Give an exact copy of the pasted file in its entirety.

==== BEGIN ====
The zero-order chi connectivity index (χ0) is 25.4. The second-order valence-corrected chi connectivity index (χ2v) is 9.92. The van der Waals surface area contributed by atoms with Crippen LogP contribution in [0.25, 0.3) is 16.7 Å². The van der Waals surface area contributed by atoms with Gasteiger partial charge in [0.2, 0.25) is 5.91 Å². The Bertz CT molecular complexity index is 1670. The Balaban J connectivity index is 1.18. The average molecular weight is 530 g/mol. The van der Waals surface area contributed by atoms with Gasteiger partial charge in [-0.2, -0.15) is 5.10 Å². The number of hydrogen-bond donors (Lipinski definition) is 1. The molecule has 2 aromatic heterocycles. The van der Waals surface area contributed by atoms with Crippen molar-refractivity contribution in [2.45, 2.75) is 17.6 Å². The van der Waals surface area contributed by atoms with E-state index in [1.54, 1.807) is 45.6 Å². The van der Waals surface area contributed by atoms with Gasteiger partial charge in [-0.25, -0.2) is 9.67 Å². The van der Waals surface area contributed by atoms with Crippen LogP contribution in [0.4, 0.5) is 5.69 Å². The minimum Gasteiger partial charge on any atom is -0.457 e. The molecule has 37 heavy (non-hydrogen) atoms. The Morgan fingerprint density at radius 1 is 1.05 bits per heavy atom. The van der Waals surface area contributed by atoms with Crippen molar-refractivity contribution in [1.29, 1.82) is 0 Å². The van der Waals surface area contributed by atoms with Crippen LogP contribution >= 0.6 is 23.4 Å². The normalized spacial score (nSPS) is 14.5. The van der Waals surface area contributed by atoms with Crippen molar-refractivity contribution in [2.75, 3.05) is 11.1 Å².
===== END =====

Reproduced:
The zero-order chi connectivity index (χ0) is 25.4. The second-order valence-corrected chi connectivity index (χ2v) is 9.92. The van der Waals surface area contributed by atoms with Crippen LogP contribution in [0.25, 0.3) is 16.7 Å². The van der Waals surface area contributed by atoms with Gasteiger partial charge in [0.2, 0.25) is 5.91 Å². The Bertz CT molecular complexity index is 1670. The Balaban J connectivity index is 1.18. The average molecular weight is 530 g/mol. The van der Waals surface area contributed by atoms with Gasteiger partial charge in [-0.2, -0.15) is 5.10 Å². The number of hydrogen-bond donors (Lipinski definition) is 1. The molecule has 2 aromatic heterocycles. The van der Waals surface area contributed by atoms with Crippen molar-refractivity contribution in [2.45, 2.75) is 17.6 Å². The van der Waals surface area contributed by atoms with E-state index in [1.54, 1.807) is 45.6 Å². The van der Waals surface area contributed by atoms with Gasteiger partial charge in [-0.25, -0.2) is 9.67 Å². The van der Waals surface area contributed by atoms with Crippen LogP contribution in [0.4, 0.5) is 5.69 Å². The minimum Gasteiger partial charge on any atom is -0.457 e. The molecule has 37 heavy (non-hydrogen) atoms. The Morgan fingerprint density at radius 1 is 1.05 bits per heavy atom. The van der Waals surface area contributed by atoms with Crippen molar-refractivity contribution in [1.29, 1.82) is 0 Å². The van der Waals surface area contributed by atoms with Crippen LogP contribution >= 0.6 is 23.4 Å². The normalized spacial score (nSPS) is 14.5. The van der Waals surface area contributed by atoms with Crippen molar-refractivity contribution in [2.75, 3.05) is 11.1 Å².